Previous work found that the co-occurring mutations R203K/G204R on the SARS-CoV-2 nucleocapsid (N) protein are increasing in frequency among emerging variants of concern or interest. Through a combination of in silico analyses, this study demonstrates that R203K/G204R are adaptive, while large-scale phylogenetic analyses indicate that R203K/G204R associate with the emergence of the high-transmissibility SARS-CoV-2 lineage B.1.1.7. Competition experiments suggest that the 203K/204R variants possess a replication advantage over the preceding R203/G204 variants, possibly related to ribonucleocapsid (RNP) assembly. Moreover, the 203K/204R virus shows increased infectivity in human lung cells and hamsters. Accordingly, we observe a positive association between increased COVID-19 severity and sample frequency of 203K/204R. Our work suggests that the 203K/204R mutations contribute to the increased transmission and virulence of select SARS-CoV-2 variants. In addition to mutations in the spike protein, mutations in the nucleocapsid protein are important for viral spreading during the pandemic.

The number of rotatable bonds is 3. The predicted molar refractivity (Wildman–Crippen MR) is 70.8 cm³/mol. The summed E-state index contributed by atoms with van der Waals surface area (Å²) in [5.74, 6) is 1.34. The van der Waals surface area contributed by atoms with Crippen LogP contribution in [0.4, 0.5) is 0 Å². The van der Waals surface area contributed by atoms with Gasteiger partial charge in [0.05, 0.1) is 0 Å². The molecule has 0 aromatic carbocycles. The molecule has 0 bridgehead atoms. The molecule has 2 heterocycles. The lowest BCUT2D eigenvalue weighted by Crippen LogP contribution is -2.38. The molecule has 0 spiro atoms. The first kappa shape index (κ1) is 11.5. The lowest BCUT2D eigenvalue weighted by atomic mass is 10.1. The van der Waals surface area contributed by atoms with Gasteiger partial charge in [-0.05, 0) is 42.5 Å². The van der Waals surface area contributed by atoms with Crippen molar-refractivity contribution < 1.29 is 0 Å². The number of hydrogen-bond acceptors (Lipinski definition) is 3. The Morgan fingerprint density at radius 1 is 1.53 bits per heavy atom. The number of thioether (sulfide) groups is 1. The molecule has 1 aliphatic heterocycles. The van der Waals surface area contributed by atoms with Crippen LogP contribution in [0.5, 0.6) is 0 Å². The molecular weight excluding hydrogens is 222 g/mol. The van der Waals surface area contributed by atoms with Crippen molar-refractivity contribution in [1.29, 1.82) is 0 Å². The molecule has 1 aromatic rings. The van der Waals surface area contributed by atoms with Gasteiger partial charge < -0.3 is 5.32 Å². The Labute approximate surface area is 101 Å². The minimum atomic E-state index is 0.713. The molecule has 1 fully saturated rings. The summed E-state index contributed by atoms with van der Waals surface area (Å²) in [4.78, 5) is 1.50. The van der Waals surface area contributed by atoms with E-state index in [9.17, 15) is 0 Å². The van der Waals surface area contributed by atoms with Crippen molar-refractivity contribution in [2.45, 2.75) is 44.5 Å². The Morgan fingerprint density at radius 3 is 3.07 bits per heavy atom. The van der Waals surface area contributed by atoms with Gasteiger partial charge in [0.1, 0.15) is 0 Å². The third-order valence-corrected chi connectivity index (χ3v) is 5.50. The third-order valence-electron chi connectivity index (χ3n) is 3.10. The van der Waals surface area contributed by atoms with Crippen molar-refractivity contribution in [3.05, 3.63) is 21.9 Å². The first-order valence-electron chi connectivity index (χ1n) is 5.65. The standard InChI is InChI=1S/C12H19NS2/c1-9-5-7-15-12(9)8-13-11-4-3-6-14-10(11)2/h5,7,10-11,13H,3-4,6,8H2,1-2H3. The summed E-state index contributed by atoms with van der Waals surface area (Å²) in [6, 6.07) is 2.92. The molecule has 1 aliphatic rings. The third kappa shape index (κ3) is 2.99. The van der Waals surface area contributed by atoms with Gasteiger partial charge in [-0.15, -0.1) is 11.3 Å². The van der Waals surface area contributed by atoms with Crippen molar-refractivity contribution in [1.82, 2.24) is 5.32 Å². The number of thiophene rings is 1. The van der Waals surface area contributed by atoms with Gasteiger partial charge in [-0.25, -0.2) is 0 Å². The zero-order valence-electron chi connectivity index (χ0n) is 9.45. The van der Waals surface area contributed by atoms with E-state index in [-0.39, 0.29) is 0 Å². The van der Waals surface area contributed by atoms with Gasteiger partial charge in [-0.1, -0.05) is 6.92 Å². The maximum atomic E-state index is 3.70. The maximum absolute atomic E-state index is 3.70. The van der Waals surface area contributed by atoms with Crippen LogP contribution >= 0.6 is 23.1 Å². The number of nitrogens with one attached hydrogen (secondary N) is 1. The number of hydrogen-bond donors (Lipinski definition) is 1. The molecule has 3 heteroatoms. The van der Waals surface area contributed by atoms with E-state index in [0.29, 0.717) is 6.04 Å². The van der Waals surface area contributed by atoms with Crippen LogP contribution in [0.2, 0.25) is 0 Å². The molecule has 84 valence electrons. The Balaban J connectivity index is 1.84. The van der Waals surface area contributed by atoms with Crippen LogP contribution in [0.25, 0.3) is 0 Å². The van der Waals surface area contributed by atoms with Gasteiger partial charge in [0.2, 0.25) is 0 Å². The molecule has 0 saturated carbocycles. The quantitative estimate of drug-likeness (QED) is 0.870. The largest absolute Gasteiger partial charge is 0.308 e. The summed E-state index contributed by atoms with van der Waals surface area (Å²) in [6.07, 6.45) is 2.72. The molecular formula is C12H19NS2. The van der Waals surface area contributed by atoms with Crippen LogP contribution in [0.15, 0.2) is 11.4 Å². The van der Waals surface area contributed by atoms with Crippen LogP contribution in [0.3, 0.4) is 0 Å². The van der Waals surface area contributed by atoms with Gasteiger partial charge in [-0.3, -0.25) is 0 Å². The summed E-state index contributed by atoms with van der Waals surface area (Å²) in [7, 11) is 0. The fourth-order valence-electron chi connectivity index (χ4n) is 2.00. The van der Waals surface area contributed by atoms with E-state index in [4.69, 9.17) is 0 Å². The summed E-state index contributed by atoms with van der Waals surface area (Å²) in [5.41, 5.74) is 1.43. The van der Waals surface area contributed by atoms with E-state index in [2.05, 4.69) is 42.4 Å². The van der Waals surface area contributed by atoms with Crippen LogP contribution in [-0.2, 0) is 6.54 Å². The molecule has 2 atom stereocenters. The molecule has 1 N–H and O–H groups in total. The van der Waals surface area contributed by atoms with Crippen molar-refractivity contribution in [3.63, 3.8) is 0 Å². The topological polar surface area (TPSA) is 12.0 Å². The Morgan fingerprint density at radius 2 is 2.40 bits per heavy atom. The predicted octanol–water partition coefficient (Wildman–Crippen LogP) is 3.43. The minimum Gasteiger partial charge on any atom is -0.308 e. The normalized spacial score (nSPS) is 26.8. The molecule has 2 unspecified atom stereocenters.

Keywords: COVID-19; R203K/G204R; SARS-CoV-2; fatality; fitness; infectivity; mutation; nucleocapsid; virulence.
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